(Recasts, updates with official prices)
LONDON, Aug 28 (Reuters) - Nickel prices hit their highest in a week on Wednesday as speculators bought on fears of shortages from major producer Indonesia, while at least half of London Metal Exchange inventories were under the control of one party.
Nickel, mainly used to make stainless steel, has shot up about 50% so far this year, fuelled by concerns that Indonesia will move forward a mineral export ban due in 2022.
"The price rise is exaggerated," said Commerzbank analyst Daniel Briesemann, adding that the price gains were not supported by supply and demand fundamentals.
"Lower exports of nickel ore should at least in part be balanced by higher exports of higher-value nickel products, so the impact would not be as severe as appears at first glance."
Benchmark nickel was the strongest performer on the LME, advancing 1.5% to $15,930 a tonne in official open-outcry trading after touching $16,000, the highest since Aug. 21.
The net speculative long position of nickel on the LME had expanded to 20% as of Friday's close, a fresh year-to-date high, Alastair Munro at broker Marex Spectron said in a note.
* NICKEL STOCKS/TIME SPREAD: One party holds 50% to 80% of available LME inventories, data showed, leading to tight supplies in the LME system, traders said.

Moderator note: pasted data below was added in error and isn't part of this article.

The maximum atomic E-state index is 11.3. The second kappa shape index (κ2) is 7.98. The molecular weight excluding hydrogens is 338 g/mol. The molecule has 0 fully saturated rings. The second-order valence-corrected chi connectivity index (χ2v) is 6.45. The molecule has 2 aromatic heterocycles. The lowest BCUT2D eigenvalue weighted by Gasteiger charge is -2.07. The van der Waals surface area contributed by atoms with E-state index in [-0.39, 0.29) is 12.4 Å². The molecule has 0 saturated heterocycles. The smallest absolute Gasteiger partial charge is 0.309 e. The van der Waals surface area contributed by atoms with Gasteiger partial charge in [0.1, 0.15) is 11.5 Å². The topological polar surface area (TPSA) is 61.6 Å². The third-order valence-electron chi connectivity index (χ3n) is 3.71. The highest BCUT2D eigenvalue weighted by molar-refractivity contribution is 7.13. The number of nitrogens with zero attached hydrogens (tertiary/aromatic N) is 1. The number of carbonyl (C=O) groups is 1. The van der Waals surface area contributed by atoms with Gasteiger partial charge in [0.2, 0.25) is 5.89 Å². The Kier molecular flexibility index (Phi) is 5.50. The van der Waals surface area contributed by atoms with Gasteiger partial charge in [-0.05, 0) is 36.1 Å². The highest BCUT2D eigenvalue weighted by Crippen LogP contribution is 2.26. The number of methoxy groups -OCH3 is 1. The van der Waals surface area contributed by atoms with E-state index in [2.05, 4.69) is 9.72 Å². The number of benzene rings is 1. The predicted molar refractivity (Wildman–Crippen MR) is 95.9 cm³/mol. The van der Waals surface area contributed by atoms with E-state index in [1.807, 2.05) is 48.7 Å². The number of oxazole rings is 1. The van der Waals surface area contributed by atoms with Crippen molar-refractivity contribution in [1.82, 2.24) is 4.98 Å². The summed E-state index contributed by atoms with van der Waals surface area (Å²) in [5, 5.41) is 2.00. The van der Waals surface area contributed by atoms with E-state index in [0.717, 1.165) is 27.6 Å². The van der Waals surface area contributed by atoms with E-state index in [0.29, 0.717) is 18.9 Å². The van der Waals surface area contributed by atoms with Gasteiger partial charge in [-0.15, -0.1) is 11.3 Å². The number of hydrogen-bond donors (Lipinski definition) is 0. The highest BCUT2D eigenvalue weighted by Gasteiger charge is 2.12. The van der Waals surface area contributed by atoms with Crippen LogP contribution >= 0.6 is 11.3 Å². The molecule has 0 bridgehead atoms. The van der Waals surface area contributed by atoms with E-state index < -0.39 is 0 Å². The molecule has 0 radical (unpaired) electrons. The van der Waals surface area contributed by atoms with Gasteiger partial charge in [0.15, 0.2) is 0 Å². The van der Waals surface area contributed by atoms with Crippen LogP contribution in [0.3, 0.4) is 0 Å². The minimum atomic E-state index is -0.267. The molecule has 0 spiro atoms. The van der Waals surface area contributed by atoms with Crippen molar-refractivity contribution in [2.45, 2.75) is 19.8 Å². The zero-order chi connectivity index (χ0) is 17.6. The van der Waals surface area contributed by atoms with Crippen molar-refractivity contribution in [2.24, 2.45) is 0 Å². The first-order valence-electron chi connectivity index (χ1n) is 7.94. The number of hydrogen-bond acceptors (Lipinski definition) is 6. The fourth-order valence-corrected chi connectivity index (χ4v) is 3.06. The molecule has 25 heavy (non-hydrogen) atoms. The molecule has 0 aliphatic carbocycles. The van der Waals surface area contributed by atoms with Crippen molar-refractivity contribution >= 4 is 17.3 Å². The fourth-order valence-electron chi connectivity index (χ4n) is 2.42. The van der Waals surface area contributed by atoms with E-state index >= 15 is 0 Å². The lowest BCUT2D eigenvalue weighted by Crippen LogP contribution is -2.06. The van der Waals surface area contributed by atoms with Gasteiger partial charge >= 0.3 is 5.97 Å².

They said this also likely contributed to a jump in the premium of cash LME nickel over the three-month contract <CMNI0-3> to $79 a tonne by Tuesday's close, the highest in a decade.
* NICKEL WASTE: Waste from a nickel plant in Papua New Guinea owned by Metallurgical Corporation of China spilled into the adjacent Basamuk Bay over the weekend, three sources told Reuters on Wednesday.
* CHINA RATES: Deteriorating Sino-U.S. trade ties and interest rate reforms are fuelling speculation China will start cutting key rates from next month, but bankers expect borrowing costs to come down only gradually.
* CHALCO: Chinese aluminium giant Chalco's, production of the metal fell more than 8% in the first-half of 2019 from the same period a year earlier, data showed, highlighting the impact of low prices on Chinese smelters.
* PRICES: LME copper shed 0.2% to trade at $5,673 a tonne in official rings, aluminium dipped 0.1% to $1,758.50, zinc lost 0.6% to $2,259.50, lead fell 0.7% to $2,085, while tin gained 0.6% to $15,850.
* For the top stories in metals and other news, click or ($1 = 7.0928 Chinese yuan) (Reporting by Eric Onstad; Editing by Ken Ferris and Edmund Blair)